Written by Jon Queally; Originally appeared at Commondreams.org
As it looked as though U.K. election might be heading towards shocking results and a hung Parliament, Labour leady Jeremy Corbyn called on Conservative Prime Minister Theresa May to resign while declaring his party’s campaign “has changed the face of British politics.”
Based on exit polling and early returns, indications of the shocking outcome were being widely viewed as a rejection of May’s Conservative Party rule and a win for the bold, progressive vision Corbyn asserted—despite internal party tensions—as the Labour leader. If the trend holds, said journalist and Labour supporter Owen Jones, “then this is the most incredible amazing political upset in British history.”
U.K. to humanity – we just killed neoliberalism
— Paul Mason (@paulmasonnews) 9 June 2017
Labour’s change is now permanent. A party committed to radically transforming Britain in the interests of the many, not the few. https://t.co/ph3s485mGj
— Owen Jones (@OwenJones84) 9 June 2017
The British right wing press led a vicious campaign of lies, smears, hatred and bigotry. And millions told them where to stick it
— Owen Jones (@OwenJones84) 9 June 2017
Though final results have yet to be determined, British politics were nonetheless turned upside as it appeared that May and the Tories failed expectations and would likely be unable to claim a majority in Parliament. Even if the Tory’s retain the most seats overall, the ability of other parties to form a coalition with Labour would put her political future in severe jeopardy and make Corbyn the “odds on favorite” to become the nation’s next Prime Minister.
Politics is on its head. Anything could happen. Would never have believed it, but I’m pleased. Change is possible. #GE2017
— Nick Dearden (@nickdearden75) 9 June 2017
The Independent explains:
Many polls predicted a crushing defeat for Jeremy Corbyn’s Labour, with the Conservatives gaining a considerable majority. Others were less generous towards May, and showed a dramatic narrowing between the two parties as their campaigns progressed. But even then, when the numbers were relatively favourable for Labour, the Conservatives were still out in front.
If you cast your mind back before the snap election was called, you may remember the double-digit leads the Tories held over Labour, and the huge advantage in popularity May had over Corbyn. With these in mind, many Labour supporters were resigned to the fact they were never going to win, and had their eyes on simply reducing Theresa May’s majority.
But as the tallies continue to come in, the newspaper added, “the future of [May’s] premiership, party and legacy could all be in doubt.”
If May is ousted from leadership, explained columnist Laurie Penny writing at Salon, that would tell a tale of deep dissatisfaction in the U.K., especially among younger voters and those who have suffered most directly at the hands of Tory policies:
The Tories haven’t just fucked up this election. They’ve fucked up the country, mercilessly and for eight long years, and people are sick of them. In less than two terms, they have destroyed the welfare state; almost bankrupted our health service and school system; plunged millions of children into poverty; presided over an enormous uptick in racism, social division and terrorist violence; almost lost Scotland; utterly failed to balance the nation’s finances; and sent us spinning out of the European Union into the maw of decades of uncertainty, recession and fear. Racists are running brave in the streets. Food banks are the new normal. Millions of people are languishing in exhausting, low-paid work. People with disabilities are dying in their homes. School buildings are rotting. The mental health system is close to collapse. Young people have given up hope of starting families. People are poor, angry and scared.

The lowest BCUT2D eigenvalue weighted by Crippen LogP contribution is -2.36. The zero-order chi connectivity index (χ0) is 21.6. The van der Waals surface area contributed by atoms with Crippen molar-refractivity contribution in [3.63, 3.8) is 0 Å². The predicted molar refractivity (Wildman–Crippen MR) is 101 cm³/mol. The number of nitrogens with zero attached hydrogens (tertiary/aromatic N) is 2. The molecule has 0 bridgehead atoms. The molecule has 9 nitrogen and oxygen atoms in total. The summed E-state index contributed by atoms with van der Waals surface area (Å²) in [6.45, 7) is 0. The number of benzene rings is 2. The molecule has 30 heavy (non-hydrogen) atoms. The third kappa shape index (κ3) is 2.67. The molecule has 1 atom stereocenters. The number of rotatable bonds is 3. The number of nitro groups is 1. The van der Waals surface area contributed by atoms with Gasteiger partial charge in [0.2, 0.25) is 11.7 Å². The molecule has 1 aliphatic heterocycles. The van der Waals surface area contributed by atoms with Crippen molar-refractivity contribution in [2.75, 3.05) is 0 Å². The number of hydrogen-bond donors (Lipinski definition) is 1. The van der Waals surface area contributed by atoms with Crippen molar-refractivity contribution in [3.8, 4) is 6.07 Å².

In a speech accepting victory for his own seat in North Islington, Corbyn also said the elections results show that the British people have had enough of May and the Tories’ economic policies. He said people were inspired by the “For the Many, Not the Few Manifesto” that Labour put forth during the campaign and that he was proud people from across the country were “voting for hope for the future, and turning their backs on austerity.”
He added: “If there is a message from tonight’s result is this: the Prime Minister called the election because she wanted a mandate and lost votes, lost support and lost confidence. I would have thought that is enough to go, actually, and make way for a government which will be representative of all of the people!”
As Penny concluded: “Any result that isn’t a decisive Tory victory will be a failure for May and her minions and send the message that you can’t just cut people to the bone, keep on cutting, crash the state into a wall and demand a gold throne to sit on. You can’t simply ignore poor and working people forever nor fob them off with empty racist rhetoric. Most important: There is an alternative. There always has been. There’s more than one way to turn away from centrist neoliberal stagnation. There’s a progressive people’s fightback brewing, and it’s closer to victory than anyone dared to hope.”